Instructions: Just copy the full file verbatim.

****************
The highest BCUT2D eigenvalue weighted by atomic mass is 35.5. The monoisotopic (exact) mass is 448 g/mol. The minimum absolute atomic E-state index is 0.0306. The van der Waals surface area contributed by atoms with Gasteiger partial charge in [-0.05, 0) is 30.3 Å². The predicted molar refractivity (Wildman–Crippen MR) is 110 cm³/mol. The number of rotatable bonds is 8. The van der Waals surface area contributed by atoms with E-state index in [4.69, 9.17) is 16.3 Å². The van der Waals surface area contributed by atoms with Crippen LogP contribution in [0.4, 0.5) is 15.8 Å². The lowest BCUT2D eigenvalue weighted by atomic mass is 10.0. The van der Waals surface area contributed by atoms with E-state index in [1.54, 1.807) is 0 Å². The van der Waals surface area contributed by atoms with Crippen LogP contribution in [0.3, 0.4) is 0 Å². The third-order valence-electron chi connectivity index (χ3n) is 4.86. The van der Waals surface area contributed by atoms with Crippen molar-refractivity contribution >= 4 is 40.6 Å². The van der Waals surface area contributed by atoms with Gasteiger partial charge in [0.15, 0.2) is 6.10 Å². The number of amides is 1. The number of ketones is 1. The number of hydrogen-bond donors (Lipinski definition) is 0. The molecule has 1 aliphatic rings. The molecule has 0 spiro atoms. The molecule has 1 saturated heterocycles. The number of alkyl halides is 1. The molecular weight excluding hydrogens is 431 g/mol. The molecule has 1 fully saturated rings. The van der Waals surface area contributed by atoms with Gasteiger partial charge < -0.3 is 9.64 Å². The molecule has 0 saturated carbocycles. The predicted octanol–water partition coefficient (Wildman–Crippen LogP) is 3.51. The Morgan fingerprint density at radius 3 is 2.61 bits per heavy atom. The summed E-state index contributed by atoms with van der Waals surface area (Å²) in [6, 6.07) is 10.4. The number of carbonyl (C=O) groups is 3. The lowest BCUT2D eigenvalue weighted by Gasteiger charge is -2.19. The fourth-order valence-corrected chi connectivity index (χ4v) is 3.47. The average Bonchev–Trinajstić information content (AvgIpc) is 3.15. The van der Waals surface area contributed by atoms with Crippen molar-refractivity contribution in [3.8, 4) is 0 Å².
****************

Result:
The highest BCUT2D eigenvalue weighted by atomic mass is 35.5. The monoisotopic (exact) mass is 448 g/mol. The minimum absolute atomic E-state index is 0.0306. The van der Waals surface area contributed by atoms with Gasteiger partial charge in [-0.05, 0) is 30.3 Å². The predicted molar refractivity (Wildman–Crippen MR) is 110 cm³/mol. The number of rotatable bonds is 8. The van der Waals surface area contributed by atoms with E-state index in [4.69, 9.17) is 16.3 Å². The van der Waals surface area contributed by atoms with Crippen LogP contribution in [0.4, 0.5) is 15.8 Å². The lowest BCUT2D eigenvalue weighted by atomic mass is 10.0. The van der Waals surface area contributed by atoms with E-state index in [1.54, 1.807) is 0 Å². The van der Waals surface area contributed by atoms with Crippen LogP contribution in [0.3, 0.4) is 0 Å². The third-order valence-electron chi connectivity index (χ3n) is 4.86. The van der Waals surface area contributed by atoms with Crippen molar-refractivity contribution >= 4 is 40.6 Å². The van der Waals surface area contributed by atoms with Gasteiger partial charge in [0.15, 0.2) is 6.10 Å². The number of amides is 1. The number of ketones is 1. The number of hydrogen-bond donors (Lipinski definition) is 0. The molecule has 1 aliphatic rings. The molecule has 0 spiro atoms. The molecule has 1 saturated heterocycles. The number of alkyl halides is 1. The molecular weight excluding hydrogens is 431 g/mol. The molecule has 1 fully saturated rings. The van der Waals surface area contributed by atoms with Gasteiger partial charge < -0.3 is 9.64 Å². The molecule has 0 saturated carbocycles. The predicted octanol–water partition coefficient (Wildman–Crippen LogP) is 3.51. The Morgan fingerprint density at radius 3 is 2.61 bits per heavy atom. The summed E-state index contributed by atoms with van der Waals surface area (Å²) in [6, 6.07) is 10.4. The number of carbonyl (C=O) groups is 3. The lowest BCUT2D eigenvalue weighted by Gasteiger charge is -2.19. The fourth-order valence-corrected chi connectivity index (χ4v) is 3.47. The average Bonchev–Trinajstić information content (AvgIpc) is 3.15. The van der Waals surface area contributed by atoms with Crippen molar-refractivity contribution in [3.8, 4) is 0 Å².